Fly Fish Wyoming Yellowstone Cutthroat Trout

Contact us for our current price list, dates and contract.

The quoted trip price will exclude Wyoming Game & Fish Department license, County sales tax, National Forest Service fees,
BLM fees, Tips, Travel and Personal gear.

Fly Fishing Yellowstone Cutthroat Trout 
Yellowstone Meadows – Summer Season
Maximum Group size of 8 individuals
Requires Nonresident Fish License

Season Dates: Mid-June – Mid-August 

Pack-in Camp
3-day
5-day
7-day
10-day

Or we are happy to tailor make a trip to your specific wants and desires…

Deposit
A 50% deposit of the value of your trip will reserve your available dates – (non-refundable). Remaining balance of 50% is due 60 days prior to your trip dates or you may pay with cash the day before your trip begins.

License Fees
Follow this link to the WG&FD Regulations

Nonresident Fishing License Fees
Purchase Online or Over the Counter | Daily $14.00 | Five (5) Day $56.00 | Annual $102.00

Note
All prices are subject to State taxes, 3% Forest Service and/or BLM Use Fee | All are subject to change at any time.
License Fees for fishing license are set by Wyoming Game & Fish Department (WG&FD), purchased on the WG&FD website. You can process your license applications online yourself at: Apply Here

Yellowstone Lake and the Yellowstone River together contain the largest inland population of cutthroat trout in the world. While the Yellowstone cutthroat trout is historically a Pacific drainage species, it has (naturally) traveled across the Continental Divide into the Atlantic drainage. One possible such passage in the Yellowstone area is Two Ocean Pass, south of the park in the Teton Wilderness.

The variety of habitats resulted in the evolution of various life history types among Yellowstone cutthroat trout. Some populations live and spawn within a single stream or river (fluvial), some live in a stream and move into a tributary to spawn, and still others live in a lake and spawn in a tributary. Life history diversity within an ecosystem helps protect a population from being lost in a single extreme natural event.

Habitat remains pristine within Yellowstone National Park, but nonnative fish species pose a serious threat to native fish. Brown, brook, and rainbow trout all compete with cutthroat trout for food and habitat. Rainbow trout also pose the additional threat of crossbreeding with cutthroat trout. Because of the lack of barriers in the lower reaches of the drainage, non-native fish have been dispersing upstream and have replaced, or threaten to replace, cutthroat trout.

Fly fishing for Yellowstone Cutthroat Trout in Wyoming is one the most sought after, exciting, native species to pursue while attempting to achieve your Cutt Slam.  Mature Cutts are wary, extremely cagey, and can make for a very challenging trout to catch on a dry fly.  The mountains and plains of Western Wyoming are famous for producing this native trout specie and are home to one of the greatest populations in the country.

There are several factors specific to our area which allow for Yellowstone’s to grow and maintain a healthy population.   These factors include remote mountain streams that provide a fabulous fishery habitats.  The quality waters make for a great feeding ground that benefit our thriving population of trout, giving them the nutrition necessary to survive the harsh Wyoming winters.   Along with these factors, the remote Wyoming river has kept the fishing pressure low which allows our Yellowstone Trout to have an even better chance at reaching their genetic potential at maturity.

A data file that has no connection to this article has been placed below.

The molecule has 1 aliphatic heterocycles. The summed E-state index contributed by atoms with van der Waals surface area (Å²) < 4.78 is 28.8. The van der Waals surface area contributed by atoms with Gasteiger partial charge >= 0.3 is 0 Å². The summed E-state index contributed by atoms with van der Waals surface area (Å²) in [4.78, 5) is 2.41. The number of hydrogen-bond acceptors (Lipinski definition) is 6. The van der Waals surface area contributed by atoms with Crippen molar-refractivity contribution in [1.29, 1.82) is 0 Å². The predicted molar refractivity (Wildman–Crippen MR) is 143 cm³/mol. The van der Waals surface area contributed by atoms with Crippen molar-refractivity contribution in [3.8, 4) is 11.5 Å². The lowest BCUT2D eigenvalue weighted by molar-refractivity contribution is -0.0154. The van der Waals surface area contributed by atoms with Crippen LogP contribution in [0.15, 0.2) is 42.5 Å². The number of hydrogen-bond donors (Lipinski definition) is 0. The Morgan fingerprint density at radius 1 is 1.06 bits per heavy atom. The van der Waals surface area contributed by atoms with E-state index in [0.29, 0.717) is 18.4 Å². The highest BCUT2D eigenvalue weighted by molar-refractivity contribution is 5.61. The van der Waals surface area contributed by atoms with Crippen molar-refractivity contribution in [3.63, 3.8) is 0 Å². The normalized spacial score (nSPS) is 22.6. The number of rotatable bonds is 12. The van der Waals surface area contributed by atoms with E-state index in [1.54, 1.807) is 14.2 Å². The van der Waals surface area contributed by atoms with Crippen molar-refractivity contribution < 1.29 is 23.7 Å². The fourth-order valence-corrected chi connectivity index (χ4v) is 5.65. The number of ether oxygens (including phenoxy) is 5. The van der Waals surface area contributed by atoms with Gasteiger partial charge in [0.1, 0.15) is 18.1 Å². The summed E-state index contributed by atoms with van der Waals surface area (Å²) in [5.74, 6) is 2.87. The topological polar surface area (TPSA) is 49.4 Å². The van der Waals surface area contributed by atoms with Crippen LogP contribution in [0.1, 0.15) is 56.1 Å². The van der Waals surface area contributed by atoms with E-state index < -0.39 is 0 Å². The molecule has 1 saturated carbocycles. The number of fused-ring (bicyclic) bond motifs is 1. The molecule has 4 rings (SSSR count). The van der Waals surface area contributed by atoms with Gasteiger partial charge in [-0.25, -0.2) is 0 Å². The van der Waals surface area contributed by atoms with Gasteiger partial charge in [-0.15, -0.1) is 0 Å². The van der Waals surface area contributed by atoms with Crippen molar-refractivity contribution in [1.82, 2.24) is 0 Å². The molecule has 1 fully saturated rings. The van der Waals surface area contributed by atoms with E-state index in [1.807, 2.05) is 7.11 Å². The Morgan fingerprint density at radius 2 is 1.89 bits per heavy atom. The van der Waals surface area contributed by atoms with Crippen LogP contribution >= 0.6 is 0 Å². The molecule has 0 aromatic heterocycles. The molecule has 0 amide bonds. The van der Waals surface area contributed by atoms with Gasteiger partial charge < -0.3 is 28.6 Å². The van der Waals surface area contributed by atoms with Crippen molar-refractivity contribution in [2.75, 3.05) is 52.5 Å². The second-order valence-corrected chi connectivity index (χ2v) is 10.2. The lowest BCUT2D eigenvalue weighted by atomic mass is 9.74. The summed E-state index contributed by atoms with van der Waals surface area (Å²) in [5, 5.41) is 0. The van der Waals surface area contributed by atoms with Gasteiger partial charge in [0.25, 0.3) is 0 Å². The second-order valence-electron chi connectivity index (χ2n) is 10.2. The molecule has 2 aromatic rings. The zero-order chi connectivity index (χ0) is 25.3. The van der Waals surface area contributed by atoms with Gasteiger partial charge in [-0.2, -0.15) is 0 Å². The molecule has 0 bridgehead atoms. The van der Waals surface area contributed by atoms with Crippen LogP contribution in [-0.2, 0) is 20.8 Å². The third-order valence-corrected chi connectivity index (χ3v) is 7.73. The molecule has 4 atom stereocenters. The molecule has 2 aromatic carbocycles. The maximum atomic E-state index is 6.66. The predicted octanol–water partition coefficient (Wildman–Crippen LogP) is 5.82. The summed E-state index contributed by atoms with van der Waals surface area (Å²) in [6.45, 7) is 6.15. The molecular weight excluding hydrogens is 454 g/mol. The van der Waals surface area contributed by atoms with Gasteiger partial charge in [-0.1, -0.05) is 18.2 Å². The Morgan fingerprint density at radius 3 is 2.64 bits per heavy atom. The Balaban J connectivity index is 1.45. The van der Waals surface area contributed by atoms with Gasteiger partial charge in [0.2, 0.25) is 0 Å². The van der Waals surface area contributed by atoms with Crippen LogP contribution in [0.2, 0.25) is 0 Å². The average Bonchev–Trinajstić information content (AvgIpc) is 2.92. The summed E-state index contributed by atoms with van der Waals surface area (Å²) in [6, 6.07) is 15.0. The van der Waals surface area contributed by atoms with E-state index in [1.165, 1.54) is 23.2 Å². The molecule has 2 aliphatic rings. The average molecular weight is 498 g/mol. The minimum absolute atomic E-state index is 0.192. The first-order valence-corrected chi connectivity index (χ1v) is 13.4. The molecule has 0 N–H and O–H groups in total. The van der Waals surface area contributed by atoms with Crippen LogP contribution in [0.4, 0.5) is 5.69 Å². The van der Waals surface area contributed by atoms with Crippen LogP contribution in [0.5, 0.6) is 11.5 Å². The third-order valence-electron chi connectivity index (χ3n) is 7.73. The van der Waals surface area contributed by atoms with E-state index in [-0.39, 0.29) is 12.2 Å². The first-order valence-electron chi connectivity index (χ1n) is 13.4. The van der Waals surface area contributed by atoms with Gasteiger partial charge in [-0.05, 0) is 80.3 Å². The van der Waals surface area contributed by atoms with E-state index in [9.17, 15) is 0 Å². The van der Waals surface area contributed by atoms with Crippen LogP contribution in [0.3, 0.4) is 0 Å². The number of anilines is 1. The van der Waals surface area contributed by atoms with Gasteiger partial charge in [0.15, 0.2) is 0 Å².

Our many pack in camps are accessible from our trail head facilities located around Western Wyoming. These locations allow us easy access and the ability to fish a few of the best drainage’s in the State for Trout.  These areas routinely produce fish ranging from 16” to well over 24” trout every year. Our season typically runs from Mid-June thru Mid-August, offering us a wide range of fly fishing opportunities.

This trip takes place in the Wyoming high country, with elevations up to 7,000 feet and over 10,000 feet in some areas, such as the Continental Divide.  You will be viewing high alpine bowls, boulder fields, rocky slides, and timber areas often higher than 9,000 feet.

Your mornings will begin at 8:00 am, at which time your guides will already be catching, feeding, and saddling horses if needed for that day.  We will all meet in the dining tent for a hearty breakfast; pack your lunch and discuss the plans for the day.

After breakfast, you and your guide will ride from camp and head up the trails a horseback for a full day of fly fishing, trail riding, wildlife viewing, hiking or maybe you elected to stay around camp for a relaxing day by the campfire.

If wildlife viewing, once you reach a vantage point, we will spend some time glassing and locating wildlife with binoculars while eating your lunch and catching an afternoon nap. Our time and efforts are focused on areas where we have historically found and recently located elk, deer, moose, sheep and black bear.  Once we spot our native game animals, we will plan our stalk carefully and hike to a vantage point to where you may take photos.

Your evenings will end at sunset, at which time your guides will already have you back in camp and the cook with have your meal prepared.  We will all meet in the dining tent for a hearty supper and tell stories of the day.

In summary, the rugged and steep terrain is challenging whether riding or hiking the trails to camp or out to view the countryside.  This can be a physically demanding trip or one that is unbelievably relaxing, depending on what you want to achieve out of it.  This is without a doubt the trip of a lifetime for that outdoorsman who is looking for a true Wyoming back country adventure.